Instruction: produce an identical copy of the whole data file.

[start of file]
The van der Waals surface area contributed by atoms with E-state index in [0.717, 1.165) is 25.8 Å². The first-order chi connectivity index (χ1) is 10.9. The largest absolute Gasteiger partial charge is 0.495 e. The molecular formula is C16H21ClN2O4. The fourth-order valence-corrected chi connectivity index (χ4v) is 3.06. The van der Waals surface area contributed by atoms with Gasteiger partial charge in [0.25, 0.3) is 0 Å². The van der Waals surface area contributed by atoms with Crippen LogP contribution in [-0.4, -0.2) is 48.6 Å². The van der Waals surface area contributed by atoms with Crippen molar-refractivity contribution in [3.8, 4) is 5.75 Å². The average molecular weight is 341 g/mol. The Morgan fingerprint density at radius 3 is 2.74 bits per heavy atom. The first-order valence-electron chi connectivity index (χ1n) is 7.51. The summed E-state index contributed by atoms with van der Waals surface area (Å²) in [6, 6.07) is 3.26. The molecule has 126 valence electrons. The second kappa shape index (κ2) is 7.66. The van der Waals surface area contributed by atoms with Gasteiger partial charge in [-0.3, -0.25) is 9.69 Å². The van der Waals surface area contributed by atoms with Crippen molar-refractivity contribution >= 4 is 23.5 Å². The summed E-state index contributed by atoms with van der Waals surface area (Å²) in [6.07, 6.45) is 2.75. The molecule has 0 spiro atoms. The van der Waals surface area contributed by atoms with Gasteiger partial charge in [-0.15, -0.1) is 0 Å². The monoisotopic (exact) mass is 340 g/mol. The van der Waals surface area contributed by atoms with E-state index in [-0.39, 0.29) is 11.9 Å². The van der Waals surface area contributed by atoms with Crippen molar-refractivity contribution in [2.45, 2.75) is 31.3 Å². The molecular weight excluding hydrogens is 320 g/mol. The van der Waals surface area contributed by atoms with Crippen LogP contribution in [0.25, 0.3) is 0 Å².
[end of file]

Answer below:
The van der Waals surface area contributed by atoms with E-state index in [0.717, 1.165) is 25.8 Å². The first-order chi connectivity index (χ1) is 10.9. The largest absolute Gasteiger partial charge is 0.495 e. The molecular formula is C16H21ClN2O4. The fourth-order valence-corrected chi connectivity index (χ4v) is 3.06. The van der Waals surface area contributed by atoms with Gasteiger partial charge in [0.25, 0.3) is 0 Å². The van der Waals surface area contributed by atoms with Crippen LogP contribution in [-0.4, -0.2) is 48.6 Å². The van der Waals surface area contributed by atoms with Crippen molar-refractivity contribution in [3.8, 4) is 5.75 Å². The average molecular weight is 341 g/mol. The Morgan fingerprint density at radius 3 is 2.74 bits per heavy atom. The first-order valence-electron chi connectivity index (χ1n) is 7.51. The summed E-state index contributed by atoms with van der Waals surface area (Å²) in [6, 6.07) is 3.26. The molecule has 126 valence electrons. The second kappa shape index (κ2) is 7.66. The van der Waals surface area contributed by atoms with Gasteiger partial charge in [-0.3, -0.25) is 9.69 Å². The van der Waals surface area contributed by atoms with Crippen molar-refractivity contribution >= 4 is 23.5 Å². The summed E-state index contributed by atoms with van der Waals surface area (Å²) in [6.07, 6.45) is 2.75. The molecule has 0 spiro atoms. The van der Waals surface area contributed by atoms with Gasteiger partial charge in [-0.15, -0.1) is 0 Å². The monoisotopic (exact) mass is 340 g/mol. The van der Waals surface area contributed by atoms with E-state index in [-0.39, 0.29) is 11.9 Å². The van der Waals surface area contributed by atoms with Crippen molar-refractivity contribution in [2.45, 2.75) is 31.3 Å². The molecular weight excluding hydrogens is 320 g/mol. The van der Waals surface area contributed by atoms with Crippen LogP contribution in [0.25, 0.3) is 0 Å².